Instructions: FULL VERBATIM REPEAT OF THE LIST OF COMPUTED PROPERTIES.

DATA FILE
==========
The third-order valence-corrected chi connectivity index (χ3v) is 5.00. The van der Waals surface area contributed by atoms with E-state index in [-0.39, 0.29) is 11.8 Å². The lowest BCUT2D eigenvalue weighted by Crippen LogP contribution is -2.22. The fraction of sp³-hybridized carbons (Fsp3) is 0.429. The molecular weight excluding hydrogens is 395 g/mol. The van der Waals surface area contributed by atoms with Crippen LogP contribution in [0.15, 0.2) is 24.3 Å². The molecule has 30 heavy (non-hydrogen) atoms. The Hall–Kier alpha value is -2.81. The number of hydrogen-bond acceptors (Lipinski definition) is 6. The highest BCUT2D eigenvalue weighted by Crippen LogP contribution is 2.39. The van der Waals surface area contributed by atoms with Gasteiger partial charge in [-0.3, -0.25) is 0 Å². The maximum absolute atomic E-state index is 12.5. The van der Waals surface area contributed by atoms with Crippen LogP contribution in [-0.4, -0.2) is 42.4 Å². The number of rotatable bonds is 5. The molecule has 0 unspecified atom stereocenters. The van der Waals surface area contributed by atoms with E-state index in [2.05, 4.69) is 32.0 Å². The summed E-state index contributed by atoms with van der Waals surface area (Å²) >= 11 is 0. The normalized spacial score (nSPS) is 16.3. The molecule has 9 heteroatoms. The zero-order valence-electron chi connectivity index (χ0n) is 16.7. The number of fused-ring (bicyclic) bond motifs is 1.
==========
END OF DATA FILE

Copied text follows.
The third-order valence-corrected chi connectivity index (χ3v) is 5.00. The van der Waals surface area contributed by atoms with E-state index in [-0.39, 0.29) is 11.8 Å². The lowest BCUT2D eigenvalue weighted by Crippen LogP contribution is -2.22. The fraction of sp³-hybridized carbons (Fsp3) is 0.429. The molecular weight excluding hydrogens is 395 g/mol. The van der Waals surface area contributed by atoms with Crippen LogP contribution in [0.15, 0.2) is 24.3 Å². The molecule has 30 heavy (non-hydrogen) atoms. The Hall–Kier alpha value is -2.81. The number of hydrogen-bond acceptors (Lipinski definition) is 6. The highest BCUT2D eigenvalue weighted by Crippen LogP contribution is 2.39. The van der Waals surface area contributed by atoms with Gasteiger partial charge in [-0.3, -0.25) is 0 Å². The maximum absolute atomic E-state index is 12.5. The van der Waals surface area contributed by atoms with Crippen LogP contribution in [-0.4, -0.2) is 42.4 Å². The number of rotatable bonds is 5. The molecule has 0 unspecified atom stereocenters. The van der Waals surface area contributed by atoms with E-state index in [2.05, 4.69) is 32.0 Å². The summed E-state index contributed by atoms with van der Waals surface area (Å²) >= 11 is 0. The normalized spacial score (nSPS) is 16.3. The molecule has 9 heteroatoms. The zero-order valence-electron chi connectivity index (χ0n) is 16.7. The number of fused-ring (bicyclic) bond motifs is 1.